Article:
Samantha McDonald and her brother Dax were traveling with other family members from Arizona to Iowa when the Amtrak train they were on hit a dump truck causing rail cars to tumble off the tracks and land on their side.
“When the crash happened, I was on the left side of the train car that we were in and I was thrown to the other side of the train car, hitting my head and scraping my face and hitting the right side of my body against the train car,” she said.
McDonald was bleeding from the right side of her head and face, she said during a morning medical update hosted by the University of Kansas Health System that discussed the medical response to the deadly train derailment.
“I remember when I was standing up and I was looking around there was people bleeding and just everyone got tossed around,” McDonald said.
The entire face of the man who helped her climb out of the train was scratched up, she said.
“It was very, very traumatizing to see that in person and see that actually happening in real life,” she said.
Cloud of dust from dump trucks
Dax McDonald, who was on the right side of the train, said that prior to the crash he saw a dust cloud from trucks driving perpendicular to the train.
“I was just thinking: that’s kind of odd that there’s these two large dump trucks moving kind of quickly, perpendicular to the train,” he said. “That’s when I heard the first bang and I was like oh, we’ve definitely hit something.”
At first, he just thought they were just going to be delayed. But he started to feel the train tip and then he saw the car in front of them start to fall over.
“That’s when I knew that this went from like a delay to, you know, a life or death situation,” he said.
After the train came to a rest, Dax McDonald shot video from inside the train and shared it on social media. He said people were calling out and checking to see if other passengers were OK. Some of the older passengers were dazed and not sure if they could move or thought they had broken limbs. He thinks a person in front of him was having a seizure.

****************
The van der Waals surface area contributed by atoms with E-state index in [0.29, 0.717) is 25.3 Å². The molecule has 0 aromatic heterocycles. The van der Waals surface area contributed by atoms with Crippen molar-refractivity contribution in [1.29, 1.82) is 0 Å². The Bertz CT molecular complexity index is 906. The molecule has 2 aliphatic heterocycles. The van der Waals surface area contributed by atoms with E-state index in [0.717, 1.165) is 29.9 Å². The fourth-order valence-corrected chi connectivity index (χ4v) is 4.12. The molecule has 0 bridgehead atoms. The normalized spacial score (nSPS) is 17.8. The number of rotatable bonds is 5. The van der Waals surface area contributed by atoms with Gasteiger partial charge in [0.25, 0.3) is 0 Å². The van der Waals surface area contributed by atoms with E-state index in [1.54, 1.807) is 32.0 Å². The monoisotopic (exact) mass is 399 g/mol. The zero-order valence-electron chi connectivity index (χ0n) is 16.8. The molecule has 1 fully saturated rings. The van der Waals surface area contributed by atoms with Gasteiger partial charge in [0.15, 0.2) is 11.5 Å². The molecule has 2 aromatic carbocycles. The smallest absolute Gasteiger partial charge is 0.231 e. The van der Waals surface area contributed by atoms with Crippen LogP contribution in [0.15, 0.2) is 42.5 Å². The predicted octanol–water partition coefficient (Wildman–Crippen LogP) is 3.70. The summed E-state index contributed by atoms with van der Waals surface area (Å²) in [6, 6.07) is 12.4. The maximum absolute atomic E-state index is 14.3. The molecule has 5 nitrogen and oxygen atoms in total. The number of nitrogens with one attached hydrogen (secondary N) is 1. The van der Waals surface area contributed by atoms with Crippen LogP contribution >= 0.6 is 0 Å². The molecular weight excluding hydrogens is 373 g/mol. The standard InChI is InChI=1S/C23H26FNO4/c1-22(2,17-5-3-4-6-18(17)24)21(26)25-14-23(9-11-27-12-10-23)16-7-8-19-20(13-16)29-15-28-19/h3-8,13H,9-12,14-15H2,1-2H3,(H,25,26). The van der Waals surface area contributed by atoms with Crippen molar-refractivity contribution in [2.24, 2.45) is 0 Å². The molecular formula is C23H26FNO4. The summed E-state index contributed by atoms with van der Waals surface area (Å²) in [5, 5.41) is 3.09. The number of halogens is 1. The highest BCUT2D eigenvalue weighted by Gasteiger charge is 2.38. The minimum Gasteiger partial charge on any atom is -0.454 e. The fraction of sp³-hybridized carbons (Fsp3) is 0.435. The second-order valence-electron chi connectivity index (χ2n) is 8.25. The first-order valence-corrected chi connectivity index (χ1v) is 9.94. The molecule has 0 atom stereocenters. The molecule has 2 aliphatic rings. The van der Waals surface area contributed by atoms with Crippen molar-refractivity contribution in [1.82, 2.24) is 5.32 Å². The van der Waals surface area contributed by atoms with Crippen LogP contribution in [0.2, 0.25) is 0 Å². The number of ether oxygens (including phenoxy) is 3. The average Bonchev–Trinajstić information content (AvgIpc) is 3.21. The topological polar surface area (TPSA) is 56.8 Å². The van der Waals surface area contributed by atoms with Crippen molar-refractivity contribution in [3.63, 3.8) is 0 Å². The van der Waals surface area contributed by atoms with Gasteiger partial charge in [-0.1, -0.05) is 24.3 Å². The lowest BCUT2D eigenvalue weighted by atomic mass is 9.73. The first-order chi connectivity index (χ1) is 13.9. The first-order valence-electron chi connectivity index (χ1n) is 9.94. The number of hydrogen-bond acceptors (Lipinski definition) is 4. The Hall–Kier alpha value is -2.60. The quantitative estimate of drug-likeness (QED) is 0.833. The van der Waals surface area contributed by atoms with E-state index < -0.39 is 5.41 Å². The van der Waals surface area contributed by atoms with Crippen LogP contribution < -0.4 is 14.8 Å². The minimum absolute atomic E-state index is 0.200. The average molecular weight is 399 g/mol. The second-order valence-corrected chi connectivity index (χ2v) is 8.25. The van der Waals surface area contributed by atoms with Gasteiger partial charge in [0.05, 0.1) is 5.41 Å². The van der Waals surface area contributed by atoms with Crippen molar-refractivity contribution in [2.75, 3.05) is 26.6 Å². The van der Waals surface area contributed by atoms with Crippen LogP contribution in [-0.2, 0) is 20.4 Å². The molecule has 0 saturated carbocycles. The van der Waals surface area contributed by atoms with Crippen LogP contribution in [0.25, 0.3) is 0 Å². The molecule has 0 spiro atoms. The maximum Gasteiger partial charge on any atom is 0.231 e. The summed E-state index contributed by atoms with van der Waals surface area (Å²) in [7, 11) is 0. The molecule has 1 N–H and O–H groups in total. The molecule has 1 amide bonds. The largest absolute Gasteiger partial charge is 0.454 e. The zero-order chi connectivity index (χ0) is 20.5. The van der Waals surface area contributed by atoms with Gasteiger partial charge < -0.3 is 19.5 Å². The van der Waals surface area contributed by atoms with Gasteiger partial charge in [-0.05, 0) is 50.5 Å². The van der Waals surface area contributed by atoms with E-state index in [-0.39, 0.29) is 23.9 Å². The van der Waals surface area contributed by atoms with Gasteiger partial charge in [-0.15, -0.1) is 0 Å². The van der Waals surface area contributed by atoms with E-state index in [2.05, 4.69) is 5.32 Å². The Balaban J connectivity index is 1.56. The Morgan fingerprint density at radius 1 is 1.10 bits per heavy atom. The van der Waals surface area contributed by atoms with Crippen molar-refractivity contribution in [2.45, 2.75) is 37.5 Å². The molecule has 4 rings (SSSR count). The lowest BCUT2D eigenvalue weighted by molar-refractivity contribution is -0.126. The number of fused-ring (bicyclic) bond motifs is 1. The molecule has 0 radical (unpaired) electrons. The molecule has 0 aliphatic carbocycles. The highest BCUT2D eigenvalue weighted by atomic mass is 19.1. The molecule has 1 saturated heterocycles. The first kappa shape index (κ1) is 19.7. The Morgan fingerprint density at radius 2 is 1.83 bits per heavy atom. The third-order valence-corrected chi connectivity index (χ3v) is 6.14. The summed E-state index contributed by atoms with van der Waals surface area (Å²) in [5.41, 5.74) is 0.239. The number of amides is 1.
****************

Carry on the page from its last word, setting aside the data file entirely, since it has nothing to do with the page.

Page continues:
As people were looking to get out, they quickly realized the only way out was through the windows, which were about 10 feet up. People inside and outside of the train helped lift out those who were able to be moved.
He and his sister were traveling with another sister and their mother, who happened to be in another rail car at the time of the crash. Their mom had gotten out before they did and she was going from car to car yelling down to see which one they were in.
Samantha McDonald was the only one in her family who was injured. Emergency crews put her in the “yellow” triage group and then they were put on a bus to Moberly Regional Hospital. There, she was given a red triage card indicating that she needed immediate care. She was sent for a CT scan and then an X-ray for her knee.
“I’m OK, obviously, but just a little banged up,” she said.
Lessons learned from Joplin
Matt Daugherty, director of business development for LifeFlight Eagle in Kansas City, said around 16 helicopters headed to the crash, although commanders on scene determined that they all weren’t required.
“I think we ended up with 11 helicopters total that actually responded to the scene,” he said. “Still the 16 helicopters on their way is more than half the medical helicopters in the state of Missouri heading that direction. So it’s a pretty incredible response.”
A medical helicopter based in Chillicothe, Missouri, was the first helicopter on the scene. It arrived 20 minutes after being dispatched shortly after 1 p.m. That pilot provided air-to-ground communications to help land additional helicopters. The medical crews helped with the initial triage and care for the critically injured patients, Daugherty said.
The medical helicopter response to the derailment drew on lessons learned when an EF-5 tornado struck Joplin, Missouri, in 2011, Daugherty said.
“In that case, we had a lot of air ambulances that were available as soon as the storm passed, but in that particular case, there wasn’t as good of coordination among the assets as possible,” he said.
Air ambulances can get severely injured patients to trauma centers more quickly and they can spread out the patients to multiple hospitals so that no one facility is burdened with taking all of the patients, he said.
Meanwhile, rescue crews, many from volunteer fire departments from the surrounding communities responded to the derailment.
Dax McDonald said he was thankful for the way the community of Mendon responded to the tragedy.
“Everyone in this small town basically came out and were like coming with crowbars and ladder and everything they could carry to help people get out of the train,” he said. “It was just incredible to see everyone pulling together.”